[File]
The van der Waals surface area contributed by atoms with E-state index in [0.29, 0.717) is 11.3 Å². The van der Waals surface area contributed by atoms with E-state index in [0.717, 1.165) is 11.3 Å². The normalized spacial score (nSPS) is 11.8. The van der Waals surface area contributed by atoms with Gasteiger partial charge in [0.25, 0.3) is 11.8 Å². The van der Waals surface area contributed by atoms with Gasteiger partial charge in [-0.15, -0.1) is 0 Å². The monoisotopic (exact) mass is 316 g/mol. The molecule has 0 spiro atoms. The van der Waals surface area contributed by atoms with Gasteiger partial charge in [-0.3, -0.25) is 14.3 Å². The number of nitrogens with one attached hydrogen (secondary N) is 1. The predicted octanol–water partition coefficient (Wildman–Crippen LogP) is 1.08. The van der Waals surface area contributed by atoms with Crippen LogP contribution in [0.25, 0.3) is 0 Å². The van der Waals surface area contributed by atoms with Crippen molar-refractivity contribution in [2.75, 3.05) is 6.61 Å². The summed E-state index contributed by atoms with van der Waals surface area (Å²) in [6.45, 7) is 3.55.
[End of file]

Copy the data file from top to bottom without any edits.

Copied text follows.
The van der Waals surface area contributed by atoms with E-state index in [0.29, 0.717) is 11.3 Å². The van der Waals surface area contributed by atoms with E-state index in [0.717, 1.165) is 11.3 Å². The normalized spacial score (nSPS) is 11.8. The van der Waals surface area contributed by atoms with Gasteiger partial charge in [0.25, 0.3) is 11.8 Å². The van der Waals surface area contributed by atoms with Gasteiger partial charge in [-0.15, -0.1) is 0 Å². The monoisotopic (exact) mass is 316 g/mol. The molecule has 0 spiro atoms. The van der Waals surface area contributed by atoms with Gasteiger partial charge in [-0.3, -0.25) is 14.3 Å². The number of nitrogens with one attached hydrogen (secondary N) is 1. The predicted octanol–water partition coefficient (Wildman–Crippen LogP) is 1.08. The van der Waals surface area contributed by atoms with Crippen LogP contribution in [0.25, 0.3) is 0 Å². The van der Waals surface area contributed by atoms with Crippen molar-refractivity contribution in [2.75, 3.05) is 6.61 Å². The summed E-state index contributed by atoms with van der Waals surface area (Å²) in [6.45, 7) is 3.55.